Cars are rapidly evolving into super-efficient, super-smart vehicles that our children would be fortunate to own and ride. At the moment, three main attributes usually define a technologically advanced automobile: It has electric propulsion, it is connected to a digital communications network, and it has some form of artificial intelligence that makes it semi-autonomous.
Korean automaker Hyundai is deviating just a little bit with the new Nexo crossover SUV unveiled at the ongoing Consumer Electronics Show in Las Vegas. The Nexo is a fuel cell vehicle that replaces the current FCV model in Hyundai’s product line, the Tucson FCV. The bigger Nexo—4,671mm long compared to the 4,409mm Tucson—is more special in that it is the first Hyundai fuel-cell model to own a dedicated vehicle architecture (as opposed to being merely based on an existing production model).
The Nexo’s 95kW fuel-cell stack and 40kW electric battery give it a combined power of 135kW, which is the equivalent of 181hp. Maximum torque, meanwhile, is said to be 395Nm. Not bad for a vehicle that boasts a lighter structure than the Tucson FCV (which, by the way, only had 166hp and 300Nm).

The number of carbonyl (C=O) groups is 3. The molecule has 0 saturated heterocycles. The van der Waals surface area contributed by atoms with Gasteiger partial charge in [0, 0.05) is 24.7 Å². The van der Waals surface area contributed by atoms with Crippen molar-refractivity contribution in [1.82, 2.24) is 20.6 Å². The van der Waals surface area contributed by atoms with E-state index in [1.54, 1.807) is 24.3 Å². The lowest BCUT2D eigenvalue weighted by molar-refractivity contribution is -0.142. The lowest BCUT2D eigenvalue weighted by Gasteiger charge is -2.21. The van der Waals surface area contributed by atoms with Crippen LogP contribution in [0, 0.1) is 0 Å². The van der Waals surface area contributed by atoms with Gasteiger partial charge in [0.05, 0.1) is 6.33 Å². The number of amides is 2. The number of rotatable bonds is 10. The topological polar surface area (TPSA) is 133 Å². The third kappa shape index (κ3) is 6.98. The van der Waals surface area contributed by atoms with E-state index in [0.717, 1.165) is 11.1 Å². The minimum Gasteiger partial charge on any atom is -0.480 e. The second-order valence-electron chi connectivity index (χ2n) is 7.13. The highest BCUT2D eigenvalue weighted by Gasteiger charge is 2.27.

And it’s not just in power and torque that the Nexo trumps the Tucson FCV. More crucially, it has a much-improved driving range of almost 600km, easily better than the latter’s 424km reserve.
The Nexo also has advanced driver assistance systems like the blind-spot view monitor, the lane-keeping assist, the highway driving assist, and the remote smart parking assist, which bring this vehicle a step closer to autonomous driving. The last feature is particularly interesting because it purportedly allows the Nexo to “autonomously park or retrieve itself from a parking space with or without a driver in the car.”
Only exterior photographs have been released so far by Hyundai. But we won’t have to wait too long to lay our eyes on the Nexo’s cabin, as the vehicle is all set to be available “in select markets” from “early 2018.” Fat chance we’ll get this model here. This will be too expensive for our market, especially since it isn’t clear if FCVs are also covered by the tax exemptions granted to hybrid and electric vehicles.